College eliminates aid loans

Parents, please read: that second mortgage you’ve been dreading may not be necessary after all. In line with its ongoing efforts to ease financial burdens, the College has announced that it will no longer require students to take out loans as part of their financial aid packages and plans to replace them with grants. The decision will take effect starting fall 2008 and marks the first major shift in financial aid policy since early 2005.

President Schapiro made the announcement in an all-campus e-mail on Thursday, following a decision by the Board of Trustees the day before. “[This move] is based on our growing sense that loans, even small ones, affect a range of student decisions,” Schapiro wrote, “from which colleges they consider attending to which post-college careers they pursue.”

However, the move does not spell the end to student debt. Paul Boyer, director of financial aid, expects that roughly half of the students on financial aid will opt to continue taking out loans to help cover the parental contribution and student job portions of the package.

“You’re trying to do the right thing, and you’re trying to have as competitive a student body as possible,” said Jim Kolesar, director of public affairs. “Even small amounts of loan burden,” he explained, may prevent students from pursuing their dream jobs.

“It definitely makes post-grad work a bigger possibility,” said Schuyler Hall ’10, explaining that the move will help pay for a quarter of the loans he will take out over his four years at the College.

Andrei Baiu ’11 agreed. “My parents would have preferred I get a relatively high paying job right after graduation,” he said. “With this measure I find it a lot easier to think about going to grad school as opposed to getting a job.”

Williams is the fourth college in the country to eliminate student loans. Princeton led the way in 2001, followed by Davidson and Amherst in March and September, respectively.

Amherst president Anthony Marx has made it clear that increasing accessibility to low-income students is a high priority for him, leaving few surprised when the school announced its shift to loan-free aid packages in August. “It’s been on the agenda for some time,” said Joe Paul Case, a staff member at Amherst’s financial aid office. “And then last year, the endowment did well, and the trustees said the resources were available, so we took the step.” Case noted that he, like Boyer, expects students to continue taking out loans to cover parts of the parental contribution and work-study burdens.

Boyer acknowledged that Amherst’s decision probably helped spur the College to action.

Boyer said he does not expect the decision to significantly affect the quality of the College’s applicant pool. Harry Sheehy, director of athletics, praised the new policy, citing its potential impact on athlete recruitment. “I don’t see this change making us more successful [athletically], but it certainly is a positive for our coaches in the recruiting landscape,” he said.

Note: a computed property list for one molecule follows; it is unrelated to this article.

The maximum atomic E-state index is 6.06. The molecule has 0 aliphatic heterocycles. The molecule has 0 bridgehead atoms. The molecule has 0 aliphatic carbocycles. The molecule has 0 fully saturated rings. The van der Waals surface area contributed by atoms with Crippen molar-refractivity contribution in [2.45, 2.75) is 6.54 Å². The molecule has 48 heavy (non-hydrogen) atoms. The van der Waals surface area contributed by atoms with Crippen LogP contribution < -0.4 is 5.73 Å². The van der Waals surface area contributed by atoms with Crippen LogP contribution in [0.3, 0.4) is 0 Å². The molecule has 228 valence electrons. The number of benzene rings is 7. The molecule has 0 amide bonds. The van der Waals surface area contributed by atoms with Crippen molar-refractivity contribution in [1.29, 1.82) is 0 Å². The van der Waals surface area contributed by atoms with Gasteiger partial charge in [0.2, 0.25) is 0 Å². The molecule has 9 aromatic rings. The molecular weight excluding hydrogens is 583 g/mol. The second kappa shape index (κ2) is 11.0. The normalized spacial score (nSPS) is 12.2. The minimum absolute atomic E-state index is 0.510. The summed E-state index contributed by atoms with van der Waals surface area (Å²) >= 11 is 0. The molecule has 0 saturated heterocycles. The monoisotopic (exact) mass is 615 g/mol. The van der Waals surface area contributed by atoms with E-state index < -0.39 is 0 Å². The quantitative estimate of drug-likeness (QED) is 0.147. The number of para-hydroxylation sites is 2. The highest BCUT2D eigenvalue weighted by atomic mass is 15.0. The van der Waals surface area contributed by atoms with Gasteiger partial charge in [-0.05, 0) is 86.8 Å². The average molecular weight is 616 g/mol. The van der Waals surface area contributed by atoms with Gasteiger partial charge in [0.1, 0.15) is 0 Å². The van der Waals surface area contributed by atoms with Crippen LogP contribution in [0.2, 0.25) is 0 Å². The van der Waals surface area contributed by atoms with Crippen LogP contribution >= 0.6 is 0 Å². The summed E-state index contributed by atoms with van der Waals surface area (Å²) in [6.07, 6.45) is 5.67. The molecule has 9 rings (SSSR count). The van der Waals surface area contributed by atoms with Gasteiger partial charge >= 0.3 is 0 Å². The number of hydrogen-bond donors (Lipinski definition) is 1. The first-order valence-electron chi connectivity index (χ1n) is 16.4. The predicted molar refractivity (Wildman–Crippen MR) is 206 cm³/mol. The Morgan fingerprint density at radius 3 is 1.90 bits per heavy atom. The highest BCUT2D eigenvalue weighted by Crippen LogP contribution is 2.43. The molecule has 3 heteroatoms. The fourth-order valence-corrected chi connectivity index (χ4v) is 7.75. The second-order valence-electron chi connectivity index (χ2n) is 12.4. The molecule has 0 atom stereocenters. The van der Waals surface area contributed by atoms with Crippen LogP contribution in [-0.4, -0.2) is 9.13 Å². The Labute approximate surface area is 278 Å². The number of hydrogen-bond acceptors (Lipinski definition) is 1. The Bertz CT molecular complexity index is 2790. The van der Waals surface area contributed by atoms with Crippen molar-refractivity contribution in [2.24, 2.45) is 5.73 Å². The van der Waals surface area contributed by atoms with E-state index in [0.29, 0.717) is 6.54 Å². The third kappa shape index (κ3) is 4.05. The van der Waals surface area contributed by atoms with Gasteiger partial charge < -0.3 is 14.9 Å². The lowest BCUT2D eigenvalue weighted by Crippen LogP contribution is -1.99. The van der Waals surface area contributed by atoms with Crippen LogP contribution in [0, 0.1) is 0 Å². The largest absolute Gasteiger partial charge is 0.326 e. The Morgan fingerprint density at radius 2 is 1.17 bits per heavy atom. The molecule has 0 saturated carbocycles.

In 2005 the College reduced loan burdens for students from low-income backgrounds and eliminated them altogether for families in the lowest income bracket (around $24,000 per year, depending on number of children and assets). Students with annual family incomes of roughly $25,000-$60,000 currently face up to $8000 in recommended loans over their four years, while students in higher income brackets face up to $13,800.

The changes will be funded primarily through increased spending on the endowment, Kolesar said. The total cost is expected to be $1.8 million per year, which represents 0.1 percent of the endowment and constitutes 2 percent of the endowment earnings that the College spends annually. According to Kolesar, the College’s successful capital campaign has also played a role in prompting the move.

Of the more than 900 students on financial aid this year, 601 have taken out loans, representing around 30 percent of the student body. Of the remaining 300-plus financial aid students, over 100 have already replaced their loan-component with outside scholarships, while about 200 fall into the lowest income bracket and whose packages therefore do not include loans. Students will still be able to use outside scholarships to cover the non-loan portions of their package.

All American students are eligible to apply for government-sponsored Stafford and Perkins loans, regardless of financial need. “When Bill Clinton became President there was a major change in federal student loans,” Boyer explained. “You don’t need to be a needy student.” About 75 Ephs who do not qualify for financial aid are currently taking out loans under this policy.

Kolesar predicts that the College’s next step will be reexamining remaining components of the financial aid package, including home equity. “Colleges across the board are talking about how the formula is calculated,” he said.

In theory, the College’s financial aid packages are already supposed to make it affordable for all students worldwide. Since internationals students are not eligible for government-sponsored Stafford and Perkins loans, the College loans to them directly and will continue to do so should they wish to take out loans to cover other parts of their package. Gina Coleman, associate dean of international students and liaison to Questbridge students, was unavailable for comment.

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